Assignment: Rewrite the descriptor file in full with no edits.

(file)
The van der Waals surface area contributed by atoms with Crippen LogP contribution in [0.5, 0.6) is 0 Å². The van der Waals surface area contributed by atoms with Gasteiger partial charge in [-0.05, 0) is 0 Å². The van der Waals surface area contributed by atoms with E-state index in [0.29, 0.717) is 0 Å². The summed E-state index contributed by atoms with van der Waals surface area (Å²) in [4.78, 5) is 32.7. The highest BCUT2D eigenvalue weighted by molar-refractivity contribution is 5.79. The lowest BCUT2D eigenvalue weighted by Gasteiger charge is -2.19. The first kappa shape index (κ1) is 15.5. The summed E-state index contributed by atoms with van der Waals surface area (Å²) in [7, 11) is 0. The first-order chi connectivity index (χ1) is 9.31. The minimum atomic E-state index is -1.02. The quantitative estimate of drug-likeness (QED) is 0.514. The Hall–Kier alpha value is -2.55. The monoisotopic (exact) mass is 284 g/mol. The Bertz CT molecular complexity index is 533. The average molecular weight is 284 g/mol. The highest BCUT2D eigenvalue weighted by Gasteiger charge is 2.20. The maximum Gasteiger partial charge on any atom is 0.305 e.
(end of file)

The van der Waals surface area contributed by atoms with Crippen LogP contribution in [0.5, 0.6) is 0 Å². The van der Waals surface area contributed by atoms with Gasteiger partial charge in [-0.05, 0) is 0 Å². The van der Waals surface area contributed by atoms with E-state index in [0.29, 0.717) is 0 Å². The summed E-state index contributed by atoms with van der Waals surface area (Å²) in [4.78, 5) is 32.7. The highest BCUT2D eigenvalue weighted by molar-refractivity contribution is 5.79. The lowest BCUT2D eigenvalue weighted by Gasteiger charge is -2.19. The first kappa shape index (κ1) is 15.5. The summed E-state index contributed by atoms with van der Waals surface area (Å²) in [7, 11) is 0. The first-order chi connectivity index (χ1) is 9.31. The minimum atomic E-state index is -1.02. The quantitative estimate of drug-likeness (QED) is 0.514. The Hall–Kier alpha value is -2.55. The monoisotopic (exact) mass is 284 g/mol. The Bertz CT molecular complexity index is 533. The average molecular weight is 284 g/mol. The highest BCUT2D eigenvalue weighted by Gasteiger charge is 2.20. The maximum Gasteiger partial charge on any atom is 0.305 e.